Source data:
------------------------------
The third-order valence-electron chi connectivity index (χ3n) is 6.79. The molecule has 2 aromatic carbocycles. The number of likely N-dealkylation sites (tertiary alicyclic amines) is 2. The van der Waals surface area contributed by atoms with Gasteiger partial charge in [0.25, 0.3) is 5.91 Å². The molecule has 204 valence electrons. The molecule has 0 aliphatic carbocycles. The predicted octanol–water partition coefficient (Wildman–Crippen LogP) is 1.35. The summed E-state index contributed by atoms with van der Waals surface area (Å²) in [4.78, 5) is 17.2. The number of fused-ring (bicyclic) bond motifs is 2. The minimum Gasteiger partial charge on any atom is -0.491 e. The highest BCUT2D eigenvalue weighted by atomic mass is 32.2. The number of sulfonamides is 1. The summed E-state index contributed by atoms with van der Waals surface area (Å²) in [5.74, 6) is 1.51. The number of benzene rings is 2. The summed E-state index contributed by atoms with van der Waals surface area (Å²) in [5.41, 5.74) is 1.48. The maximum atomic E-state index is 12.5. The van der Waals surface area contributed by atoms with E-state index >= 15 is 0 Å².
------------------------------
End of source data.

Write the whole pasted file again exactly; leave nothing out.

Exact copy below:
The third-order valence-electron chi connectivity index (χ3n) is 6.79. The molecule has 2 aromatic carbocycles. The number of likely N-dealkylation sites (tertiary alicyclic amines) is 2. The van der Waals surface area contributed by atoms with Gasteiger partial charge in [0.25, 0.3) is 5.91 Å². The molecule has 204 valence electrons. The molecule has 0 aliphatic carbocycles. The predicted octanol–water partition coefficient (Wildman–Crippen LogP) is 1.35. The summed E-state index contributed by atoms with van der Waals surface area (Å²) in [4.78, 5) is 17.2. The number of fused-ring (bicyclic) bond motifs is 2. The minimum Gasteiger partial charge on any atom is -0.491 e. The highest BCUT2D eigenvalue weighted by atomic mass is 32.2. The number of sulfonamides is 1. The summed E-state index contributed by atoms with van der Waals surface area (Å²) in [5.74, 6) is 1.51. The number of benzene rings is 2. The summed E-state index contributed by atoms with van der Waals surface area (Å²) in [5.41, 5.74) is 1.48. The maximum atomic E-state index is 12.5. The van der Waals surface area contributed by atoms with E-state index >= 15 is 0 Å².